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Discount retailer The Range is facing calls to repay millions of pounds of taxpayers' money which it has saved during the Covid-19 pandemic.
Launched in 1989, The Range has grown into a major national retailer, and its founder, Plymouth entrepreneur Chris Dawson, into one of the richest men in the country, with an estimated wealth of more than £2billion.
Having kept most of its 180 stores open through the pandemic, The Range is believed to have saved around £36million from the Government's 'business rates holiday', introduced last spring to help struggling firms forced to close as a result of Covid-19.
While other retail chains such as Morrisons, Sainsbury's, Lidl, Tesco and B&M have chosen to repay the money to the Treasury, The Range has not, saying it is using the savings to invest in stores, staff and future growth.
Retail expert Bill Grimsey, former CEO of Iceland, said: "Tesco and the public companies recognise that from a morality point of view it was the wrong thing to do, the Government should never have done it, it was the government's fault and they have handed it back.
"Then you've got the private companies like The Range which have decided to stay quiet and pocket the money, and it's a considerable sum of money in certain cases. It's public money, it's free, and they shouldn't be accepting it on moral grounds."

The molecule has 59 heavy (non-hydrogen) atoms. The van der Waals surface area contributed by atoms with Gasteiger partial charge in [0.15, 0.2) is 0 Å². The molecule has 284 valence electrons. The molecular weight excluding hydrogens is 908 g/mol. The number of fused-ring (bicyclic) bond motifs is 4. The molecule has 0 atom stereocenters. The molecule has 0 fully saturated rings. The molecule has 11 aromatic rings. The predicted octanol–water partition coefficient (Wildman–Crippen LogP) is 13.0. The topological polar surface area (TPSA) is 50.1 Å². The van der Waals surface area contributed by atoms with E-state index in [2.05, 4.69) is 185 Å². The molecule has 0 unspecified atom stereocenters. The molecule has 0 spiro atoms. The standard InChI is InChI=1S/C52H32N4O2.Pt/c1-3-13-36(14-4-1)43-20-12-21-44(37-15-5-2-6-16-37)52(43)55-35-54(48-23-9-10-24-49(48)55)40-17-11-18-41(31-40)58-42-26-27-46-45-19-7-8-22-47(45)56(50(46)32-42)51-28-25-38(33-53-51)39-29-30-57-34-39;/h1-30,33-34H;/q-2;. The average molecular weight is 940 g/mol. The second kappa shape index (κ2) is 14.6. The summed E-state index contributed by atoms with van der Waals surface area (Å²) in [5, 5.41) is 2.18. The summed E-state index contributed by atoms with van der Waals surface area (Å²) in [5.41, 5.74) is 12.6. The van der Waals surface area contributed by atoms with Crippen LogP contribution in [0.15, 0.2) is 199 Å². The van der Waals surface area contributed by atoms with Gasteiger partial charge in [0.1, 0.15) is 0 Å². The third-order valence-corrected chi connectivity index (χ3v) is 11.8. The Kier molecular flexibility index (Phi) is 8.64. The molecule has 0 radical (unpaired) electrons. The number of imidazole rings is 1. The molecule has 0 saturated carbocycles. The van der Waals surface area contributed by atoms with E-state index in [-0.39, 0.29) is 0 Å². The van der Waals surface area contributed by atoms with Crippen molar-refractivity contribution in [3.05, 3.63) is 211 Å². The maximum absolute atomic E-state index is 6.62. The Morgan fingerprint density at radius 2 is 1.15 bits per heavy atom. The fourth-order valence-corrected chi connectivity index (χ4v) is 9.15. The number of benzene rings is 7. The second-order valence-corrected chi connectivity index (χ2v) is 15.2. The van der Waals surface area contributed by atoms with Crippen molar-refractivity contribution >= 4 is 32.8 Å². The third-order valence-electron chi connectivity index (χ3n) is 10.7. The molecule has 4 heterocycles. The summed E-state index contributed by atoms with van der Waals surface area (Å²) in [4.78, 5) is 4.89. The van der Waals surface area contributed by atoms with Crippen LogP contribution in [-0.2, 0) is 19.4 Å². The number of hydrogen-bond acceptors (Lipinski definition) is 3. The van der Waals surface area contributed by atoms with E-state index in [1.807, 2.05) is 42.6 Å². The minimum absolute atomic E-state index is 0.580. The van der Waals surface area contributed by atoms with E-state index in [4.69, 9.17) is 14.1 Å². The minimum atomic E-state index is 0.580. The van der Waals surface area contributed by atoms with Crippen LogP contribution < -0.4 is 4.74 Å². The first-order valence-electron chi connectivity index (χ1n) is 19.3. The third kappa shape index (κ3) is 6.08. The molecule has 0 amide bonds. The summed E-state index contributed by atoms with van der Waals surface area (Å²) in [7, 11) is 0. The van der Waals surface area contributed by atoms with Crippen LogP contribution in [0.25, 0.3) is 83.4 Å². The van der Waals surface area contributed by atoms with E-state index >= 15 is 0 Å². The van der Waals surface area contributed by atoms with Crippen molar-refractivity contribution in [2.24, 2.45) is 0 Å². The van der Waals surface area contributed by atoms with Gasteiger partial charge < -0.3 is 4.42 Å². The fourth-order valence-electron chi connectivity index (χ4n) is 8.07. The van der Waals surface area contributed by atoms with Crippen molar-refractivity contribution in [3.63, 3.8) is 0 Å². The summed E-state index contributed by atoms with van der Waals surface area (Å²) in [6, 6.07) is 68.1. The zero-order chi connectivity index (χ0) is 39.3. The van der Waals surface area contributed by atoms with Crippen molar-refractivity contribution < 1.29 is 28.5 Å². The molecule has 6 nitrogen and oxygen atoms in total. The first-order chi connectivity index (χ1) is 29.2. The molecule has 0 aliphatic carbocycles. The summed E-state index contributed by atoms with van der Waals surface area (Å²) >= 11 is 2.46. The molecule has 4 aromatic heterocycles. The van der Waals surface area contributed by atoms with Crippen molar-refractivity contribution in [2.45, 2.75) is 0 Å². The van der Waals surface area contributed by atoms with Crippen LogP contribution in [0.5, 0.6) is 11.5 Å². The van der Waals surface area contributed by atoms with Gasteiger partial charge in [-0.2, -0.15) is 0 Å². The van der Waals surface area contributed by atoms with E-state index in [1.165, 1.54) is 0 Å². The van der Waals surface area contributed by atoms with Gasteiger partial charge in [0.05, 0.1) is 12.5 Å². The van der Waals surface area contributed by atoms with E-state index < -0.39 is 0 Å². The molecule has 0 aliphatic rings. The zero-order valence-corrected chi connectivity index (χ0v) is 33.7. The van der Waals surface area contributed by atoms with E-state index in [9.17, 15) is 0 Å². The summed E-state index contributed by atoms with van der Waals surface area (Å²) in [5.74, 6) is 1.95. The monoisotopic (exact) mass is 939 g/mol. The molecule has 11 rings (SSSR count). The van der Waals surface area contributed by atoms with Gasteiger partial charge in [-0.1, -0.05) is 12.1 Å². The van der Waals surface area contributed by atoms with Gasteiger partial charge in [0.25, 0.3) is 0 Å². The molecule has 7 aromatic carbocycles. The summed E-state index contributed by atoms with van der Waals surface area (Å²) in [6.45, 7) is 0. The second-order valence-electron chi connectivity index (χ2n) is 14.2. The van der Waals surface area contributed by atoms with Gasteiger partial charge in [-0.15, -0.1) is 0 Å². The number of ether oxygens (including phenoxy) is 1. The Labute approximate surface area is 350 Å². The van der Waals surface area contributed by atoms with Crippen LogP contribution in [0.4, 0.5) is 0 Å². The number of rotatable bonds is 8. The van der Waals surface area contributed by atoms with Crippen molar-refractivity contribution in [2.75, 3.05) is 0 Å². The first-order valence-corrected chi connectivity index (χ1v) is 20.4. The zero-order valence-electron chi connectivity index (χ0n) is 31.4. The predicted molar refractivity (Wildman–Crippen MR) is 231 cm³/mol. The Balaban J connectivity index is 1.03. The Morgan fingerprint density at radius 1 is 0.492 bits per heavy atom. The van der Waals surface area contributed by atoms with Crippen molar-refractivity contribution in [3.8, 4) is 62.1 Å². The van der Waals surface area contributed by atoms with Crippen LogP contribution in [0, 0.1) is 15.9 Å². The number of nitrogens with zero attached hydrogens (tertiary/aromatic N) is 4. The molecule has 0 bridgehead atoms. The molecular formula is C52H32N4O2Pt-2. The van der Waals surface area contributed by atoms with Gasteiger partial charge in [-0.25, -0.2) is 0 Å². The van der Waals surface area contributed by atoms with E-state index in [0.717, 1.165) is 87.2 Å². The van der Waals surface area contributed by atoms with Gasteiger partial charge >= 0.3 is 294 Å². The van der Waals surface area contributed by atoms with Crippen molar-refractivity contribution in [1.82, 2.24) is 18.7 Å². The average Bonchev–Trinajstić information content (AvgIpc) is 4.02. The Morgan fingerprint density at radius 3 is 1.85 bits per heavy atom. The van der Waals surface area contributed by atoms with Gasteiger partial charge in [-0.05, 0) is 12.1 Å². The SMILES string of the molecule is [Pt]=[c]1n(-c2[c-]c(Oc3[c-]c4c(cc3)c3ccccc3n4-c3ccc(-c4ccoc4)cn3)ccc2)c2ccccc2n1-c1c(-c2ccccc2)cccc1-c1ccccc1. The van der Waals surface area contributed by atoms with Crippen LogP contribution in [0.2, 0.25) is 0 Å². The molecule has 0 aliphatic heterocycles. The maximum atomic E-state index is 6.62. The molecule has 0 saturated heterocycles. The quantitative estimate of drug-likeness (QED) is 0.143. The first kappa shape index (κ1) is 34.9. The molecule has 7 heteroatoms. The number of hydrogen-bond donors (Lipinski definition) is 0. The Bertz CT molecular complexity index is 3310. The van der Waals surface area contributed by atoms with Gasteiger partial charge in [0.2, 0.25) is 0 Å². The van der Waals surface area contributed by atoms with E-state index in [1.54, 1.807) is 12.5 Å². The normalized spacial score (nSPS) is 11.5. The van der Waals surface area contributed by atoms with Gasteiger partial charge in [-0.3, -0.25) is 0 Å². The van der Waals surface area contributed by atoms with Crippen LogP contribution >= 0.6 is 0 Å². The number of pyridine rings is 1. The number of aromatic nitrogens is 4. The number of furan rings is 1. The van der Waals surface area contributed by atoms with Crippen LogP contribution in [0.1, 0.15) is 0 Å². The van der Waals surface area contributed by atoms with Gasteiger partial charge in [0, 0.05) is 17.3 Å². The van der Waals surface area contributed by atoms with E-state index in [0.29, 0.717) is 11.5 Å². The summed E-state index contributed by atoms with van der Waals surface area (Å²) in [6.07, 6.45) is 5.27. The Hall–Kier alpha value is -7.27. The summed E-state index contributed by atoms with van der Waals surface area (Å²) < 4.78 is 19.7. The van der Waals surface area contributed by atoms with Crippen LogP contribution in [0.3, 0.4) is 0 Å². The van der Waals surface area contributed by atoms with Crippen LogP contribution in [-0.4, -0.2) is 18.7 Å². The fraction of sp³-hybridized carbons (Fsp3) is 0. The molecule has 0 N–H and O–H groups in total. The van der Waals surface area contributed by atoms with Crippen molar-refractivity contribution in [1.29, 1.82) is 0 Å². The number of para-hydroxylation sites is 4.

In a statement, The Treasury said the rates holiday provided a lifeline to businesses, delivered certainty and protected jobs.
They added: "We've been clear throughout the pandemic that businesses should use our support appropriately, and we welcome any decision to repay support where it is no longer needed."
The Range is under no legal obligation to repay the money, but the company's latest financial statement says trading has been strong through the pandemic and it expects to see 'significant growth' in 2021, with healthy cash reserves.
A spokesperson for the company said: "The rates holiday provided by the government gave The Range the confidence (at the time it was announced) to invest in our stores and additional staff to ensure they were Covid secure whilst trading throughout the pandemic to date.
"The rates initiative has helped to offset the costs involved in achieving this. The Range is planning to use the majority of the profits generated this year to invest in future growth and to create 2,700 new jobs in the UK during the next 12 months."
Some experts are urging the Government to adjust its approach and do more to support small businesses at risk of folding.
Jerry Schurder, head of business rates at Gerald Eve property consultants, said: "If you think about all the other sectors and the rest of the economy who have not been able to trade, they have incurred costs and are having no income as a direct consequence of the pandemic.
"So I think if the Government decides it's going to continue with the relief from the first of April, which I hope it does, I think it's going to take a more targeted approach and to exclude certain sectors and probably essential retail would be excluded from any continuation of the rates holiday."